WPTavern: Yoast SEO 4.5 Urges Users to Upgrade to PHP 7
Yoast SEO 4.5 was released today with a handful of improvements and, most notably, a big push for users to upgrade to PHP 7.
“In Yoast SEO 4.5, we are urging site owners whose sites run on servers with an outdated version of PHP to update to a more recent version,” Joost de Valk said. “To move the web forward, we need to take a stand against old, slow, and unsafe software.”
WordPress’ minimum PHP requirement is still at 5.2.4, six years after PHP 5.2 reached end of life in 2011. This version is now vulnerable to many security issues. Current usage stats show 5.4% of WordPress sites are running on PHP 5.2. As this likely represents millions of users, WordPress’ core leadership is reluctant to bump the minimum requirements. Only 8% of sites are on PHP 7+, as hosting companies are slowly adding support.
“Because web hosts are not upgrading PHP, we have decided to start pushing this from within plugins,” de Valk said. He contends that the WordPress ecosystem is losing good developers because the project is moving too slowly. He also makes the case for security and speed.
“WordPress is sometimes said to be slow, but it actually doesn’t have to be slow at all,” de Valk said. “If it’s running on old versions of PHP, however, it is, most certainly, slow. PHP 5.2 is more than 100% slower than PHP 5.6, and a whopping 400% slower than PHP 7.”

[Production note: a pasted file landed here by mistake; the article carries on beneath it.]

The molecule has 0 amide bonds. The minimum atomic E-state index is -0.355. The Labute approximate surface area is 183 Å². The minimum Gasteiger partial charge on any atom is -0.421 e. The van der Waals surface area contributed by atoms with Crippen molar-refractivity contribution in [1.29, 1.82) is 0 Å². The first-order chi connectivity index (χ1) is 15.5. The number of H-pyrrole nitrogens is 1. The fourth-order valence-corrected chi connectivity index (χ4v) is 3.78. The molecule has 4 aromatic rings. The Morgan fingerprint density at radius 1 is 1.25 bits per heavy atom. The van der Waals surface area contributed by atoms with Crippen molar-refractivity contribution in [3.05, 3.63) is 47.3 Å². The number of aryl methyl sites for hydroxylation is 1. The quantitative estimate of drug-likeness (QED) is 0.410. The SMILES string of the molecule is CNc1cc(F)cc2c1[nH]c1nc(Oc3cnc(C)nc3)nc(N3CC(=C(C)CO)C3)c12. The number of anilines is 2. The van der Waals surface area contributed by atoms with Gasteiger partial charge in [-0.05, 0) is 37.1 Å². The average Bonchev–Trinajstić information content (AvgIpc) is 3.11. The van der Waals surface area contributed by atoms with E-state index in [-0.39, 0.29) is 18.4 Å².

De Valk decided to throw the weight of Yoast SEO, which he estimates to be 6.5 million active installs, behind the movement to push hosts to upgrade their customers to PHP 7. The latest release of the plugin displays a notice to WordPress administrators running sites on PHP 5.2, urging them to upgrade to PHP 7. The notice is “big, ugly, and non-dismissible,” de Valk said. It is generated by an error that auto-resolves when the user fixes their outdated PHP version.
“The notice will also encourage people to contact their host if they don’t know how to upgrade their PHP,” de Valk said. “Yes, this could be painful for some hosts. This notice is deliberately intended to make them work.”
De Valk said the plugin will start displaying the notices for PHP 5.2 and will add 5.6 as soon as it is no longer supported. Through experience with his customers, de Valk has found that outdated, slower versions of PHP are damaging Yoast SEO and WordPress’ reputations, as neither are optimized for PHP 5.2. Although older versions are not holding the plugin back from new features, it makes it difficult for the team to clean up the code.
“There aren’t many features I cannot build right now, but code quality is suffering because we can’t use namespaces, short array notation, etc,” de Valk said.
The Yoast SEO team has created WHIP, a WordPress package to nudge users to upgrade their software versions and made it open source for plugin and theme developers to implement in their own extensions. The project includes a filter for linking to the WordPress.org hosting page, which includes a selection of hosts that offer PHP 7.
Most of the large hosting companies already have documentation for upgrading PHP versions. Ultimately, it’s the end users who will have the power to get more hosting companies on board. De Valk said he doesn’t know how big the impact will be but encourages users to vote with their pocketbooks by leaving hosts that are unwilling to assist in upgrading PHP.
“It might be entirely possible that your host is not willing to work with you,” de Valk said. “If so, think about moving web hosts. A web host provides the engine your site runs on and that better be a damn good engine.”